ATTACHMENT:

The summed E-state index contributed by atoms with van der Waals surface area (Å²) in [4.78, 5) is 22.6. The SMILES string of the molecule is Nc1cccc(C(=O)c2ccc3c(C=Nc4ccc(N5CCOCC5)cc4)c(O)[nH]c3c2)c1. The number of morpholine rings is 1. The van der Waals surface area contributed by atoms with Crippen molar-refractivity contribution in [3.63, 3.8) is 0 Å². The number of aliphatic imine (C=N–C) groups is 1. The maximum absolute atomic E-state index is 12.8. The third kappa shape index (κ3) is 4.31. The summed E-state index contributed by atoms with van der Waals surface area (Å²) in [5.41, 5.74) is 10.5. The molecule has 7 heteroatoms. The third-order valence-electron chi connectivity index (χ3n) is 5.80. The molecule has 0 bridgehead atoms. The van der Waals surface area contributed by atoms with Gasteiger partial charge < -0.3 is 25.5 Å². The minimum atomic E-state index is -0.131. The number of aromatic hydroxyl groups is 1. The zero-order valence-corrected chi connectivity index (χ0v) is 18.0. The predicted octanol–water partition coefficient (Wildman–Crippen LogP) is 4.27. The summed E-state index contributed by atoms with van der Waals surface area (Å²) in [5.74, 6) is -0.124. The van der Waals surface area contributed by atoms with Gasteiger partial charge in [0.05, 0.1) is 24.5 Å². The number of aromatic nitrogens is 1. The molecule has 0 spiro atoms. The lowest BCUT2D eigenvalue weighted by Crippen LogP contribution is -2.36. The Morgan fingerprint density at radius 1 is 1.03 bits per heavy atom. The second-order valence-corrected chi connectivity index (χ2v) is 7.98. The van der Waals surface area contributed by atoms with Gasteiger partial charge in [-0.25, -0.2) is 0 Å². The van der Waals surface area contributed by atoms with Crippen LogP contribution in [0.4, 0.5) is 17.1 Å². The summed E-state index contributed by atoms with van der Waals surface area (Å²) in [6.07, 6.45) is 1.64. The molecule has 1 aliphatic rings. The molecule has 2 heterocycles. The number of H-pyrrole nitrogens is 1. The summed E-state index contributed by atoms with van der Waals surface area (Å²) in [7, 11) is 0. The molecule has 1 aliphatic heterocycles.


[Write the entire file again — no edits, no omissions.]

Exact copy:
The summed E-state index contributed by atoms with van der Waals surface area (Å²) in [4.78, 5) is 22.6. The SMILES string of the molecule is Nc1cccc(C(=O)c2ccc3c(C=Nc4ccc(N5CCOCC5)cc4)c(O)[nH]c3c2)c1. The number of morpholine rings is 1. The van der Waals surface area contributed by atoms with Crippen molar-refractivity contribution in [3.63, 3.8) is 0 Å². The number of aliphatic imine (C=N–C) groups is 1. The maximum absolute atomic E-state index is 12.8. The third kappa shape index (κ3) is 4.31. The summed E-state index contributed by atoms with van der Waals surface area (Å²) in [5.41, 5.74) is 10.5. The molecule has 7 heteroatoms. The third-order valence-electron chi connectivity index (χ3n) is 5.80. The molecule has 0 bridgehead atoms. The van der Waals surface area contributed by atoms with Gasteiger partial charge < -0.3 is 25.5 Å². The minimum atomic E-state index is -0.131. The number of aromatic hydroxyl groups is 1. The zero-order valence-corrected chi connectivity index (χ0v) is 18.0. The predicted octanol–water partition coefficient (Wildman–Crippen LogP) is 4.27. The summed E-state index contributed by atoms with van der Waals surface area (Å²) in [5.74, 6) is -0.124. The van der Waals surface area contributed by atoms with Gasteiger partial charge in [0.05, 0.1) is 24.5 Å². The number of aromatic nitrogens is 1. The molecule has 0 spiro atoms. The lowest BCUT2D eigenvalue weighted by Crippen LogP contribution is -2.36. The Morgan fingerprint density at radius 1 is 1.03 bits per heavy atom. The second-order valence-corrected chi connectivity index (χ2v) is 7.98. The van der Waals surface area contributed by atoms with Gasteiger partial charge in [-0.25, -0.2) is 0 Å². The van der Waals surface area contributed by atoms with Crippen LogP contribution in [0.4, 0.5) is 17.1 Å². The summed E-state index contributed by atoms with van der Waals surface area (Å²) in [6.07, 6.45) is 1.64. The molecule has 1 aliphatic rings. The molecule has 2 heterocycles. The number of H-pyrrole nitrogens is 1. The summed E-state index contributed by atoms with van der Waals surface area (Å²) in [7, 11) is 0. The molecule has 1 aliphatic heterocycles.